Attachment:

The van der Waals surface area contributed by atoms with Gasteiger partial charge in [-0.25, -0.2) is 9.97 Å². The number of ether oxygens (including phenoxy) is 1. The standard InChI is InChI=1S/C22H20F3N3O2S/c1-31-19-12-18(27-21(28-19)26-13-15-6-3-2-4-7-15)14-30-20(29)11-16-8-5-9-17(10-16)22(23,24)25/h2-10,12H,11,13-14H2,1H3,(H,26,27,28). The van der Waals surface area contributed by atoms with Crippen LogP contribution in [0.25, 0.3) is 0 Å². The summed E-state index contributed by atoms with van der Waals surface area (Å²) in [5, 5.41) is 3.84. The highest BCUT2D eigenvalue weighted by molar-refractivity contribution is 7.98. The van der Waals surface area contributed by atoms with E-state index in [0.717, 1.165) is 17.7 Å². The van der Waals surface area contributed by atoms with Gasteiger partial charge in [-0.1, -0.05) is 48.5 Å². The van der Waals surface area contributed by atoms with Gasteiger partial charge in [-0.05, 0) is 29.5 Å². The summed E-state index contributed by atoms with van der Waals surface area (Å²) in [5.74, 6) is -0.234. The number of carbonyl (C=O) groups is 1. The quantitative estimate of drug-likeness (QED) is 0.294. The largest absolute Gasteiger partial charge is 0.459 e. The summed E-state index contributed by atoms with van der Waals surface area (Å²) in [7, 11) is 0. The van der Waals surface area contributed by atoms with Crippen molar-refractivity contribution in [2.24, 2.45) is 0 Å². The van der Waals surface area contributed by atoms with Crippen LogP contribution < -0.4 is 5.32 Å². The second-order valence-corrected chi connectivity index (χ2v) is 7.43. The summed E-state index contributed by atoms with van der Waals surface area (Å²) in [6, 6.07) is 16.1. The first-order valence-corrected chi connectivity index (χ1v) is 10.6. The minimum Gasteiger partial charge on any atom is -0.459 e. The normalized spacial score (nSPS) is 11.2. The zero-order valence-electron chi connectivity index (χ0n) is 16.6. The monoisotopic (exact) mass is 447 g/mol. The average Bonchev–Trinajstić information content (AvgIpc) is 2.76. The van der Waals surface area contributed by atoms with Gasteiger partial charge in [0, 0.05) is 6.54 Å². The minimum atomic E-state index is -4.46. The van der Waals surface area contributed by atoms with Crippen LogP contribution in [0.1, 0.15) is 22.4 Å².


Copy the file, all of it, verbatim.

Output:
The van der Waals surface area contributed by atoms with Gasteiger partial charge in [-0.25, -0.2) is 9.97 Å². The number of ether oxygens (including phenoxy) is 1. The standard InChI is InChI=1S/C22H20F3N3O2S/c1-31-19-12-18(27-21(28-19)26-13-15-6-3-2-4-7-15)14-30-20(29)11-16-8-5-9-17(10-16)22(23,24)25/h2-10,12H,11,13-14H2,1H3,(H,26,27,28). The van der Waals surface area contributed by atoms with Crippen LogP contribution in [0.25, 0.3) is 0 Å². The summed E-state index contributed by atoms with van der Waals surface area (Å²) in [5, 5.41) is 3.84. The highest BCUT2D eigenvalue weighted by molar-refractivity contribution is 7.98. The van der Waals surface area contributed by atoms with E-state index in [0.717, 1.165) is 17.7 Å². The van der Waals surface area contributed by atoms with Gasteiger partial charge in [-0.1, -0.05) is 48.5 Å². The van der Waals surface area contributed by atoms with Gasteiger partial charge in [-0.05, 0) is 29.5 Å². The summed E-state index contributed by atoms with van der Waals surface area (Å²) in [5.74, 6) is -0.234. The number of carbonyl (C=O) groups is 1. The quantitative estimate of drug-likeness (QED) is 0.294. The largest absolute Gasteiger partial charge is 0.459 e. The summed E-state index contributed by atoms with van der Waals surface area (Å²) in [7, 11) is 0. The van der Waals surface area contributed by atoms with Crippen molar-refractivity contribution in [2.24, 2.45) is 0 Å². The van der Waals surface area contributed by atoms with Crippen LogP contribution < -0.4 is 5.32 Å². The second-order valence-corrected chi connectivity index (χ2v) is 7.43. The summed E-state index contributed by atoms with van der Waals surface area (Å²) in [6, 6.07) is 16.1. The first-order valence-corrected chi connectivity index (χ1v) is 10.6. The minimum Gasteiger partial charge on any atom is -0.459 e. The normalized spacial score (nSPS) is 11.2. The zero-order valence-electron chi connectivity index (χ0n) is 16.6. The monoisotopic (exact) mass is 447 g/mol. The average Bonchev–Trinajstić information content (AvgIpc) is 2.76. The van der Waals surface area contributed by atoms with Gasteiger partial charge in [0, 0.05) is 6.54 Å². The minimum atomic E-state index is -4.46. The van der Waals surface area contributed by atoms with Crippen LogP contribution in [0.1, 0.15) is 22.4 Å².